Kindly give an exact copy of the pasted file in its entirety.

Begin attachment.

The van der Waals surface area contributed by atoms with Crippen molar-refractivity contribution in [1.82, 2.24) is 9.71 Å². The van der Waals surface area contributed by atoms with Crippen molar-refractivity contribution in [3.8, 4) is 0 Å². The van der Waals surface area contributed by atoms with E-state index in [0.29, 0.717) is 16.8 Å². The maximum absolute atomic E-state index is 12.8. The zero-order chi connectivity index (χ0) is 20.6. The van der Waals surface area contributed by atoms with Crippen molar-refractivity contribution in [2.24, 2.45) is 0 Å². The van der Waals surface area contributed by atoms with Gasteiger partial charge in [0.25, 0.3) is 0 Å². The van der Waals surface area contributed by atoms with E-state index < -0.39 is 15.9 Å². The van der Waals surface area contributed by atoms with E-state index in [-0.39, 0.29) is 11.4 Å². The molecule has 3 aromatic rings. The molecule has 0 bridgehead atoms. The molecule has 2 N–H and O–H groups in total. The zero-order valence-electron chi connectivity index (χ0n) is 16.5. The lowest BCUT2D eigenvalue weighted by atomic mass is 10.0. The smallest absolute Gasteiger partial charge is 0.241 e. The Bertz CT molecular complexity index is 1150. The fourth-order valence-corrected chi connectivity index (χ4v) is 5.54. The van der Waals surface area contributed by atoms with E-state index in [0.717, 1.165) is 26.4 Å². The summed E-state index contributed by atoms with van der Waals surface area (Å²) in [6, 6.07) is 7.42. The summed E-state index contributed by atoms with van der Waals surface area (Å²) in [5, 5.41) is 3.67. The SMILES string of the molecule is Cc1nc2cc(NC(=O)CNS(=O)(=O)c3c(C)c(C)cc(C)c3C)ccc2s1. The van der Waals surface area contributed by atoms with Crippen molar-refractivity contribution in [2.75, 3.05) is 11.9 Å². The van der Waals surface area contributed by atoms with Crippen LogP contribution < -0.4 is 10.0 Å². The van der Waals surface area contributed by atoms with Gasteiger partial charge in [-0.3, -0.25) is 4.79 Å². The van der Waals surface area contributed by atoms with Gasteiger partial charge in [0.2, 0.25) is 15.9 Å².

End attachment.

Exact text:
The van der Waals surface area contributed by atoms with Crippen molar-refractivity contribution in [1.82, 2.24) is 9.71 Å². The van der Waals surface area contributed by atoms with Crippen molar-refractivity contribution in [3.8, 4) is 0 Å². The van der Waals surface area contributed by atoms with E-state index in [0.29, 0.717) is 16.8 Å². The maximum absolute atomic E-state index is 12.8. The zero-order chi connectivity index (χ0) is 20.6. The van der Waals surface area contributed by atoms with Crippen molar-refractivity contribution in [2.24, 2.45) is 0 Å². The van der Waals surface area contributed by atoms with Gasteiger partial charge in [0.25, 0.3) is 0 Å². The van der Waals surface area contributed by atoms with E-state index < -0.39 is 15.9 Å². The van der Waals surface area contributed by atoms with E-state index in [-0.39, 0.29) is 11.4 Å². The molecule has 3 aromatic rings. The molecule has 0 bridgehead atoms. The molecule has 2 N–H and O–H groups in total. The zero-order valence-electron chi connectivity index (χ0n) is 16.5. The lowest BCUT2D eigenvalue weighted by atomic mass is 10.0. The smallest absolute Gasteiger partial charge is 0.241 e. The Bertz CT molecular complexity index is 1150. The fourth-order valence-corrected chi connectivity index (χ4v) is 5.54. The van der Waals surface area contributed by atoms with E-state index in [0.717, 1.165) is 26.4 Å². The summed E-state index contributed by atoms with van der Waals surface area (Å²) in [6, 6.07) is 7.42. The summed E-state index contributed by atoms with van der Waals surface area (Å²) in [5, 5.41) is 3.67. The SMILES string of the molecule is Cc1nc2cc(NC(=O)CNS(=O)(=O)c3c(C)c(C)cc(C)c3C)ccc2s1. The van der Waals surface area contributed by atoms with Crippen molar-refractivity contribution in [2.75, 3.05) is 11.9 Å². The van der Waals surface area contributed by atoms with Crippen LogP contribution < -0.4 is 10.0 Å². The van der Waals surface area contributed by atoms with Gasteiger partial charge in [-0.3, -0.25) is 4.79 Å². The van der Waals surface area contributed by atoms with Gasteiger partial charge in [0.2, 0.25) is 15.9 Å².